Expected Council Action
In July, the Council is expected to discuss in an open debate the annual report of the Peacebuilding Commission (PBC). Both the outgoing PBC chair, Ambassador Eugène-Richard Gasana (Rwanda), and the current chair, Ambassador A.K. Abdul Momen (Bangladesh), are expected to brief. Judy Cheng-Hopkins, the Assistant Secretary-General for Peacebuilding Support, is also expected to brief the Council. All the chairs of the country-specific configurations are also likely to brief.
It is likely that the Council will hold an interactive dialogue with chairs of country-specific configurations on 13 July.
A presidential statement will likely be issued after the briefings.
Key Recent Developments
The fifth annual report of the PBC was published on 30 January (S/2012/70). It covers the period from 1 January to 31 December 2011, and focuses on key aspects of the PBC’s work, including implementation of the key recommendations of the 2010 “Review of the United Nations Peacebuilding Architecture” (S/2010/393), resource mobilisation, national capacity development of the countries on the PBC’s agenda, political advocacy and cross-configuration work by the commission. Though Council members never formally discussed the 2010 review, the Council welcomed it in resolution 1947, adopted on 29 October 2010. The resolution reaffirmed the “importance of the peacebuilding work carried out by the UN and the need for sustained support and adequate resources for this work.” The resolution underlined the role of the PBC as a dedicated intergovernmental advisory body to “address the needs of countries emerging from conflict towards sustainable peace.” It requested all relevant UN actors to “take forward, within their mandates and as appropriate, the recommendations of the report with the aim of further improving the effectiveness of the Peacebuilding Commission” and called for a further comprehensive review in 2015.
The annual report for 2011 signalled “increased appreciation of the potential role that the commission can play to promote renewed commitment by the international community to countries emerging from conflict” and called on the Peacebuilding Support Office (PBSO) to provide “high-quality support to the country configurations” so that the “increased expectations” generated in the countries on the PBC’s agenda would be met. (The PBSO has been working on its strategy for 2012-2015, focusing on three key areas: increasing the peacebuilding impact of key national and international actors at country-level through the PBC and Peacebuilding Fund (PBF); strengthening the UN system’s leadership, coherence and coordination on key peacebuilding priorities; and improving communication and understanding of peacebuilding through the PBC, UN and external actors.)
However, even before the end of the reporting period, the 2011 report seemed to have been overtaken by events. For example, on Guinea-Bissau, the annual report notes that the reporting period was “marked by continuous political stability.” In fact, there was an attempted military coup on 26 December 2011. Under-Secretary-General for Political Affairs B. Lynn Pascoe briefed the Council on the situation in Guinea-Bissau on 10 January following the death of President Malam Bacai Sanhá in Paris the day before. Pascoe mentioned the attempted military coup on 26 December 2011. The Council issued a press statement (SC/10521) after the briefing, expressing condolences and welcoming Guinea-Bissau’s decision to investigate the coup attempt and to hold presidential elections. Held on 18 March, the elections were inconclusive.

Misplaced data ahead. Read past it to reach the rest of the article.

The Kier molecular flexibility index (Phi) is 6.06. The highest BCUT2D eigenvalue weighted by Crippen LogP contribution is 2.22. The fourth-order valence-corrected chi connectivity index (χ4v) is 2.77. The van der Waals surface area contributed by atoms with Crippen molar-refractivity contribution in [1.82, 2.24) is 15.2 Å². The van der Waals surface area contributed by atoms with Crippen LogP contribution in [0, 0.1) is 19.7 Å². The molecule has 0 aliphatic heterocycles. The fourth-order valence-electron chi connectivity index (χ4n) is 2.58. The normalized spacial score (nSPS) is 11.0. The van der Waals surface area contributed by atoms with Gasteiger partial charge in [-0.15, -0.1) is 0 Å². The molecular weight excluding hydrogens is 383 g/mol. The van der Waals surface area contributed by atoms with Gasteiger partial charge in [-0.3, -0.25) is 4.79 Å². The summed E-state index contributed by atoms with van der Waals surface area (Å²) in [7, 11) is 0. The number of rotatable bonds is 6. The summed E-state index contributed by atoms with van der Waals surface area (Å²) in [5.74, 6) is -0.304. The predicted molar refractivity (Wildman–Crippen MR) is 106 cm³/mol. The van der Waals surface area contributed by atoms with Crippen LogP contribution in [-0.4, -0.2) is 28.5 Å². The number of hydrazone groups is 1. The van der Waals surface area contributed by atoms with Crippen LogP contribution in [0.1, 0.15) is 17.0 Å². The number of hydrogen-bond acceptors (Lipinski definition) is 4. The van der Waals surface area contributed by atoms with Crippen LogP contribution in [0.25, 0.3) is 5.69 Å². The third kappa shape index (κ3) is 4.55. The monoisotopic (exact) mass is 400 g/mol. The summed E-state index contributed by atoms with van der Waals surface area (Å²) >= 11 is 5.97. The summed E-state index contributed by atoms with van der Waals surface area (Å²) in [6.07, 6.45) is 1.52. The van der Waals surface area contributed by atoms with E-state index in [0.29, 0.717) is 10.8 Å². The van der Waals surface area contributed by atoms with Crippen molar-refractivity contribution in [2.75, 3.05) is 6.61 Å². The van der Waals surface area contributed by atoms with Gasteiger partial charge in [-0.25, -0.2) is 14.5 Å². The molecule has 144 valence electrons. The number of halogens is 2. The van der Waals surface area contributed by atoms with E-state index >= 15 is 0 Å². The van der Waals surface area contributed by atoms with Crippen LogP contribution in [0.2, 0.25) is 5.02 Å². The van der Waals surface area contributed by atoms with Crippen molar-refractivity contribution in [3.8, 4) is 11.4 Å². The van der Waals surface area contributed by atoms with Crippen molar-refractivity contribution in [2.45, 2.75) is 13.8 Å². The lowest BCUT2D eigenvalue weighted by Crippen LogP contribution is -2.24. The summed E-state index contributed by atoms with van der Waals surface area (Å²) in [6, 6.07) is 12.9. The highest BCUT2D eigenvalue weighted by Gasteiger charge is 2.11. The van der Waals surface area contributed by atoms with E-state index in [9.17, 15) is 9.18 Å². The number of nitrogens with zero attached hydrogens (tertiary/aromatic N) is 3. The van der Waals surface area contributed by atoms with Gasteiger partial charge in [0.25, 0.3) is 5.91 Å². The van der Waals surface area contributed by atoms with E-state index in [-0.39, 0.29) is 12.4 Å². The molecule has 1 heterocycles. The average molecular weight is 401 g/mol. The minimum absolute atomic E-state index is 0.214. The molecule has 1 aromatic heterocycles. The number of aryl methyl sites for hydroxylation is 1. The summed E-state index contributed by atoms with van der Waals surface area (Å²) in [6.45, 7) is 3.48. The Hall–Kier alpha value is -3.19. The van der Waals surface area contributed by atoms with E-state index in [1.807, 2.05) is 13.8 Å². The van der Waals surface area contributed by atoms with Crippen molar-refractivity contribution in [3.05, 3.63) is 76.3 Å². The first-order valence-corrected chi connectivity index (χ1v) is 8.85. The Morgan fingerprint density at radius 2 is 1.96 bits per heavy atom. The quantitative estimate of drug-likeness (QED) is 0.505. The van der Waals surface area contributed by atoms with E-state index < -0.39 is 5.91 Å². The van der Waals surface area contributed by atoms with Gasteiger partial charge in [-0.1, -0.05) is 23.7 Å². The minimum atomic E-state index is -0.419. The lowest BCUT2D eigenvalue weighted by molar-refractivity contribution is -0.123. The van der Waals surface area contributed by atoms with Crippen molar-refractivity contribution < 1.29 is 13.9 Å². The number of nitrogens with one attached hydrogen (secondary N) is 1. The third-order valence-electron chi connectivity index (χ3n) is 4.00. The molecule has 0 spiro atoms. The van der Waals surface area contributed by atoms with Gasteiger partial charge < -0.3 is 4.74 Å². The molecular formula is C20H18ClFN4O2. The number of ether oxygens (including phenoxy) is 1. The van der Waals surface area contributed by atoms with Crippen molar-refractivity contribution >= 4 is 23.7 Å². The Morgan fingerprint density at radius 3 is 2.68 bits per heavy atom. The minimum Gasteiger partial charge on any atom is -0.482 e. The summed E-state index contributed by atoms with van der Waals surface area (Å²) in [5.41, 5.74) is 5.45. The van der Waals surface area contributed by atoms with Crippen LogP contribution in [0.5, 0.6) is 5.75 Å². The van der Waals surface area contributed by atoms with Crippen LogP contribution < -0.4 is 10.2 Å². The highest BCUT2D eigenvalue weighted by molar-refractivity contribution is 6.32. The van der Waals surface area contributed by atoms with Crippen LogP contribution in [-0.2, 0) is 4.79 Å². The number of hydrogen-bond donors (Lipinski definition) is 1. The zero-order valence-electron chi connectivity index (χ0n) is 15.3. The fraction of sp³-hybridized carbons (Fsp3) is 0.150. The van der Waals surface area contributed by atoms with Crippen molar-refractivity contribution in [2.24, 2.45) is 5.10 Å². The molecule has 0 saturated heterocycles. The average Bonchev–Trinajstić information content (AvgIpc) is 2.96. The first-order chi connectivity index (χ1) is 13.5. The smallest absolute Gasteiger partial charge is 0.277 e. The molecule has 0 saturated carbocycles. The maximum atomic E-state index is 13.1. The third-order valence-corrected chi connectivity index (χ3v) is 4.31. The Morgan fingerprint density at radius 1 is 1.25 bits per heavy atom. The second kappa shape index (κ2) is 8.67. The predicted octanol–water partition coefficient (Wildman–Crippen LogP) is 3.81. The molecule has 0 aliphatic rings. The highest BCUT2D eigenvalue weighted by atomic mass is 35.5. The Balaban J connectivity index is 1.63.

On 12 April, the military staged a coup and arrested interim President Raimundo Pereira and former Prime Minister Carlos Gomes Júnior (who was favoured to win run-off presidential elections scheduled for 22 April). On 18 May, the Council adopted resolution 2048, imposing a ban on foreign travel on army leaders who staged the coup.
On 19 and 20 May, Council members visited Liberia, and then Sierra Leone on 23 May. It appeared that some Council members were taken aback by the fact that the work of the PBC was not mentioned by the national stakeholders (including government officials) they met with in Liberia and Sierra Leone. This is of particular interest, since the 2010 review of the PBC had stressed the effectiveness of the PBC and the “imperative” of bringing national actors in the countries on its agenda on board the commission’s work.
The key issue is sustaining the Council’s interest in the work of the PBC, which is after all one of its subsidiary bodies (albeit a unique one as it is also subordinate to the General Assembly), and in post-conflict reconstruction and peacebuilding more broadly.
A related issue is whether the Council’s approach to countries that are on the agenda of both bodies can be enhanced by better incorporation of the input from the PBC.
Options for the Council include:
- discussing the annual report and taking no action;
- issuing a presidential statement welcoming the report and calling for greater synergies between the PBC, PBSO and PBF; and
- holding a discussion in consultations with the chairs of the country-specific configurations as well as with heads of the PBSO and PBF.
It appears that the Council is not particularly focused on the work of the PBC (the annual report was published five months ago, and the Council is only discussing it in July). But the events in Guinea-Bissau and the Council’s recent visit to Liberia and Sierra Leone may be changing this. The UK appears to be particularly interested in developing a new approach. South Africa has been supportive of these efforts and has consistently shown a committed interest in the work of the PBC.
Security Council Resolution
Security Council Presidential Statements